“What the heck is RESPA?”
Many attorneys try to handle real estate matters in addition to their regular practice. Very few lawyers are aware of the complexities of the Real Estate Settlement and Procedures Act (RESPA) enforced by the Department of Housing and Urban Development (HUD.)
RESPA statutes are consumer protection laws that impact virtually all single family to four family homes. RESPA compliance issues and the remedies available to borrowers who have been victimized by unscrupulous mortgage lenders, title companies and other real estate settlement providers are a real challenge. Even for full-time real estate attorneys, RESPA is a very complex statute. You must be careful and ask questions of the attorney you choose in order to make sure you get the proper legal protection that the RESPA statute i is designed to accomplish. Consumers and Businesses alike are protected when RESPA is in compliance.
“What RESPA experience do you have?”
No doubt about it. Start with the big one. Real estate laws and regulations are complicated enough without adding RESPA to the equation. Have they prepared marketing agreements that comply? Have they attended RESPA specific training courses and seminars? Have they kept abreast of the most recent HUD guidelines and court cases nationally regarding RESPA? How many RESPA cases and clients have they handled? What types of RESPA cases did they handle? Were the issues similar to yours? What were their results? Don’t be shy!
Question # 2
“What type of reputation does the attorney have?”
This is a tough one to figure out – so do your homework! Is the attorney primarily a transaction attorney or a litigator skilled in courtroom procedures if necessary? Your attorney must have the communication skills necessary to work with the other attorney as well as you. The other attorney, if more knowledgeable on RESPA can run over you and your lawyer. Remember that many cases are won or lost on the attorney’s knowledge and high ethical standards. Check the local Bar association for background. Get references and check them out thoroughly.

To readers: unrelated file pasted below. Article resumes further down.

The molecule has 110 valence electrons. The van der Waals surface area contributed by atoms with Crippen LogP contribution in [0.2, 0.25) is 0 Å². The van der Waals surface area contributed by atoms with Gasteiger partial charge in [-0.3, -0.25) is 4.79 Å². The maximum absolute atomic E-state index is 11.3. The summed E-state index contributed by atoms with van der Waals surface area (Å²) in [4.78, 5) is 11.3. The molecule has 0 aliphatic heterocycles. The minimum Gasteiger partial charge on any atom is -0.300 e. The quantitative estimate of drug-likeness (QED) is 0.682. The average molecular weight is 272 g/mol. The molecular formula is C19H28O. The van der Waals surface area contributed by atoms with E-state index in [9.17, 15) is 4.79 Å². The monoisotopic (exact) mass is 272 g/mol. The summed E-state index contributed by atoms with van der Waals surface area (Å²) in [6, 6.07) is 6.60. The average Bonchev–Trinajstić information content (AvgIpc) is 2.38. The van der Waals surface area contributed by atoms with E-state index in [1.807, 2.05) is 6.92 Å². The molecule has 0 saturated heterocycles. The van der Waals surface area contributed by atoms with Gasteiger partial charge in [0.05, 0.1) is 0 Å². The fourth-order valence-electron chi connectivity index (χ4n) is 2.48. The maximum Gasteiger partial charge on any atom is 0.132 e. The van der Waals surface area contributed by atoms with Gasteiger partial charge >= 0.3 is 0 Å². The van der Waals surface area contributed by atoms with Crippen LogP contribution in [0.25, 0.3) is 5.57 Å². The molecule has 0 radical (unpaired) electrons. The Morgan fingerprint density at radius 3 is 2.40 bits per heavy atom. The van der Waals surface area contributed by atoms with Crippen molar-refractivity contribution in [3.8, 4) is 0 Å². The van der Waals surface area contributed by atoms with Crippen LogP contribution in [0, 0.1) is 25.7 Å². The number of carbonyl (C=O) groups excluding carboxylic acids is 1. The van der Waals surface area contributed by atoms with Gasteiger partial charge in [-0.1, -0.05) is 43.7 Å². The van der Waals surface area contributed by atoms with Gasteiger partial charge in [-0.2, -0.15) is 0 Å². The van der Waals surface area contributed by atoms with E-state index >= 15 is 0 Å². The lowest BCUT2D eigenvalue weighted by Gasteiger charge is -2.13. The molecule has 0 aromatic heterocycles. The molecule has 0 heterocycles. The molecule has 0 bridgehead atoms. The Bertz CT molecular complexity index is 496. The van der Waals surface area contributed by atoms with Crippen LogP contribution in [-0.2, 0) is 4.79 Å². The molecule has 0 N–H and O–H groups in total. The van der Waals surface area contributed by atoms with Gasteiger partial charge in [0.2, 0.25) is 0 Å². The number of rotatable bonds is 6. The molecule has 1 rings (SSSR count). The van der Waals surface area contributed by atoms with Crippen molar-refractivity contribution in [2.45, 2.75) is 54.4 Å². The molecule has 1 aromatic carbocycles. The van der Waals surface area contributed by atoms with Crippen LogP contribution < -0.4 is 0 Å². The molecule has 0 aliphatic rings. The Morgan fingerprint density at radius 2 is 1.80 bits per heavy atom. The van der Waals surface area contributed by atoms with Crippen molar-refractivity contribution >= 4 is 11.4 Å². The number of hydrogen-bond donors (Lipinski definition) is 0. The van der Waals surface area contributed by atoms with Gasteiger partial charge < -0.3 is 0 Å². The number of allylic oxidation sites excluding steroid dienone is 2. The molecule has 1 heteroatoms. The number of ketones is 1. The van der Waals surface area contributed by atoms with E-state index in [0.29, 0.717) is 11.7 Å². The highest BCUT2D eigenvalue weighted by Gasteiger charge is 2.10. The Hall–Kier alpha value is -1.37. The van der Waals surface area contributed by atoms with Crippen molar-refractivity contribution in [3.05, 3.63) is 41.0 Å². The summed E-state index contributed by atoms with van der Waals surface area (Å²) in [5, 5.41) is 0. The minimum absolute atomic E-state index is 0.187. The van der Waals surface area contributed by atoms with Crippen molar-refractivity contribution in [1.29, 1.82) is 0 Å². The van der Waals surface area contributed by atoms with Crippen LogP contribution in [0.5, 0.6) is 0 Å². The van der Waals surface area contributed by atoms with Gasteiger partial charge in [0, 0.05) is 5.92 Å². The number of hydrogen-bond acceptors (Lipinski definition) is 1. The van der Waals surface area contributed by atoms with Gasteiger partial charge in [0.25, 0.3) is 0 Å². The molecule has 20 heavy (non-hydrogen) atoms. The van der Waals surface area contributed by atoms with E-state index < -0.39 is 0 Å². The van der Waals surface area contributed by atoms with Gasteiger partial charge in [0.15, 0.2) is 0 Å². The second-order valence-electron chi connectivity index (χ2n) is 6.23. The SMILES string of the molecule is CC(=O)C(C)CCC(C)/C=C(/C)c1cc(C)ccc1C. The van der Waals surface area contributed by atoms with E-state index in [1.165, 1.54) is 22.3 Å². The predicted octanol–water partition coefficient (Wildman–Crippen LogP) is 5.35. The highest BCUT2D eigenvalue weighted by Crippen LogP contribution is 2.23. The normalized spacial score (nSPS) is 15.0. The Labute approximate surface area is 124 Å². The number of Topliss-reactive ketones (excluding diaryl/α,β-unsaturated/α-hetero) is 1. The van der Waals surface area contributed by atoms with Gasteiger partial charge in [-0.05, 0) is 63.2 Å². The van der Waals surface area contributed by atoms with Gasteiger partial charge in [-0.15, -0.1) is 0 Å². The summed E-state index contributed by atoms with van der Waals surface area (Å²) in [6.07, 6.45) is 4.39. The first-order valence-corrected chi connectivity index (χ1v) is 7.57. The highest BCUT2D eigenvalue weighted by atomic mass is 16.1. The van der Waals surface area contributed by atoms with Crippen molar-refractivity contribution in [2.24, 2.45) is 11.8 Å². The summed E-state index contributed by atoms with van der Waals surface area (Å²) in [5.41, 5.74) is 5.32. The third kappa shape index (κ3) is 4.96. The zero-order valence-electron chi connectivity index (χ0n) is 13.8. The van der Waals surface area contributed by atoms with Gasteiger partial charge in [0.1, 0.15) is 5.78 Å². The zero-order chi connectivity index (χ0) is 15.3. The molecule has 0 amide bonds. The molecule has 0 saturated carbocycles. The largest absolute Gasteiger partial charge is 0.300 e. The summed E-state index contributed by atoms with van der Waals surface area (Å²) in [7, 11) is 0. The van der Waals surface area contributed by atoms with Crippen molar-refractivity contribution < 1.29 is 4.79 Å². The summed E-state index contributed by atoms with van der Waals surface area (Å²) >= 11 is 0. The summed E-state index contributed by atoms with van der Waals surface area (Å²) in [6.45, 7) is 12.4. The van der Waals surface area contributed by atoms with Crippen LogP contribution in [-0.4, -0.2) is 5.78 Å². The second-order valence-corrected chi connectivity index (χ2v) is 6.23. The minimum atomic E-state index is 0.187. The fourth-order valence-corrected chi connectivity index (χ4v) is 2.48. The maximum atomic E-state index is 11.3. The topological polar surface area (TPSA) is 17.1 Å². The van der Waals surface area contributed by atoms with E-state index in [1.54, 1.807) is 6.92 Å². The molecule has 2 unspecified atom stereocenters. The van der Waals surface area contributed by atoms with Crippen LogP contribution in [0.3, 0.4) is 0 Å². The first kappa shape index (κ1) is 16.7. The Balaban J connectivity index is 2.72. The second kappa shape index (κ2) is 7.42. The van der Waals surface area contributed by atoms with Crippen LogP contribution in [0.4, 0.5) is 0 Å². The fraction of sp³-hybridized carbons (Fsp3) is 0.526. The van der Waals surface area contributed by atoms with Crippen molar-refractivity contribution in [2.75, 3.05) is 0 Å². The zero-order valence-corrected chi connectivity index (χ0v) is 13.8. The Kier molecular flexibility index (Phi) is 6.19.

Question # 3
“What type of resources does the attorney have?”
No attorney can do everything well. Make sure that your attorney has the resources available to work your case efficiently. Does the attorney have a well established network of experts and fellow attorneys who can network with to add value and expertise to your problem? Some attorneys try to do it all and act as a one man band. Your attorney’s ego should not be larger than your case. A good attorney quickly involves others with higher degrees of expertise in areas where it is needed to represent you properly. The experts they use are a reflection of your new attorney.
Question # 4
“What about communications and follow up?”
The hallmark of a good attorney is the degree of communication he has with his clients. If you have to ask “What’s going on with my case?” then you have a problem. You don’t want to have these types of issues after choosing an attorney. Be blunt and ask how often you will be contacted and updated. How will you be contacted? Will the attorney just send you a form letter or use personal communication and contact? How do you prefer to be contacted? E-mail, phone calls, letters? Ask for it. “Are you too busy to handle me? Are you going to push me to a lower level staffer or junior attorney?” Clear communication and updates can ensure success and results.
Question # 5
“How do they charge?”
Some attorneys charge a flat fee, some charge a contingency based upon results and some charge hourly rates. The type of problem or case generally dictates the type of charge. There is an old saying, “Speed, Efficiency and Price – pick TWO!” The cheapest attorney may not be the best and the most expensive attorney may not be the best either! Make sure that you are not penny wise and dollar foolish. You are choosing an attorney for results. Make sure that your attorney has the financial incentive to work your case efficiently and successfully.